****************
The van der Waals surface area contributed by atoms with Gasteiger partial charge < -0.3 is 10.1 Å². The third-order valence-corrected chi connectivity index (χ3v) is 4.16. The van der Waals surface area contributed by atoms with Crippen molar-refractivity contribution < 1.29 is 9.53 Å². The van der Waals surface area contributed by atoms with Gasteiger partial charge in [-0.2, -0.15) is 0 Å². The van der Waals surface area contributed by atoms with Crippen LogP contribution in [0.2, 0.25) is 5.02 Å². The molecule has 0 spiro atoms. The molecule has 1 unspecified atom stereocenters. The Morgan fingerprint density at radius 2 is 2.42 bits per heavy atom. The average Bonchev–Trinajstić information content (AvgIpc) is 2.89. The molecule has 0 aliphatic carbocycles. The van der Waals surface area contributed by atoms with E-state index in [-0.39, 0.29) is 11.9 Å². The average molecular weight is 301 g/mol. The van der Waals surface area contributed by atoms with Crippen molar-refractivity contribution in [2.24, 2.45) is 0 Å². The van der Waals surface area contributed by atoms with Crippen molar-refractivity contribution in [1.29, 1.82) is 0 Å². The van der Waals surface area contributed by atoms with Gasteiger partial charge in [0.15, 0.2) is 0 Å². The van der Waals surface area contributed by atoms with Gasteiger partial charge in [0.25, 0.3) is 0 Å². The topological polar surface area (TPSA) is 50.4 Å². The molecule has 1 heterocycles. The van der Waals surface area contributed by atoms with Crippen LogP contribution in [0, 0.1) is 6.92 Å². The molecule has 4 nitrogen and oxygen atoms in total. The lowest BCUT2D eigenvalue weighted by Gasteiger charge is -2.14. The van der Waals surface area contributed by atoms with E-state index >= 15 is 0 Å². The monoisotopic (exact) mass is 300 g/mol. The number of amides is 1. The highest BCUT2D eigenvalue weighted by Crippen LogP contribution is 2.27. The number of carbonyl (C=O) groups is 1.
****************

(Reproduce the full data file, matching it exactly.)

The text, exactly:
The van der Waals surface area contributed by atoms with Gasteiger partial charge < -0.3 is 10.1 Å². The third-order valence-corrected chi connectivity index (χ3v) is 4.16. The van der Waals surface area contributed by atoms with Crippen molar-refractivity contribution < 1.29 is 9.53 Å². The van der Waals surface area contributed by atoms with Gasteiger partial charge in [-0.2, -0.15) is 0 Å². The van der Waals surface area contributed by atoms with Crippen LogP contribution in [0.2, 0.25) is 5.02 Å². The molecule has 0 spiro atoms. The molecule has 1 unspecified atom stereocenters. The Morgan fingerprint density at radius 2 is 2.42 bits per heavy atom. The average Bonchev–Trinajstić information content (AvgIpc) is 2.89. The molecule has 0 aliphatic carbocycles. The van der Waals surface area contributed by atoms with E-state index in [-0.39, 0.29) is 11.9 Å². The average molecular weight is 301 g/mol. The van der Waals surface area contributed by atoms with Crippen molar-refractivity contribution in [2.24, 2.45) is 0 Å². The van der Waals surface area contributed by atoms with Crippen molar-refractivity contribution in [1.29, 1.82) is 0 Å². The van der Waals surface area contributed by atoms with Gasteiger partial charge in [0.15, 0.2) is 0 Å². The van der Waals surface area contributed by atoms with Gasteiger partial charge in [0.25, 0.3) is 0 Å². The topological polar surface area (TPSA) is 50.4 Å². The molecule has 1 heterocycles. The van der Waals surface area contributed by atoms with Crippen LogP contribution in [0, 0.1) is 6.92 Å². The molecule has 4 nitrogen and oxygen atoms in total. The lowest BCUT2D eigenvalue weighted by Gasteiger charge is -2.14. The van der Waals surface area contributed by atoms with E-state index >= 15 is 0 Å². The monoisotopic (exact) mass is 300 g/mol. The number of amides is 1. The highest BCUT2D eigenvalue weighted by Crippen LogP contribution is 2.27. The number of carbonyl (C=O) groups is 1.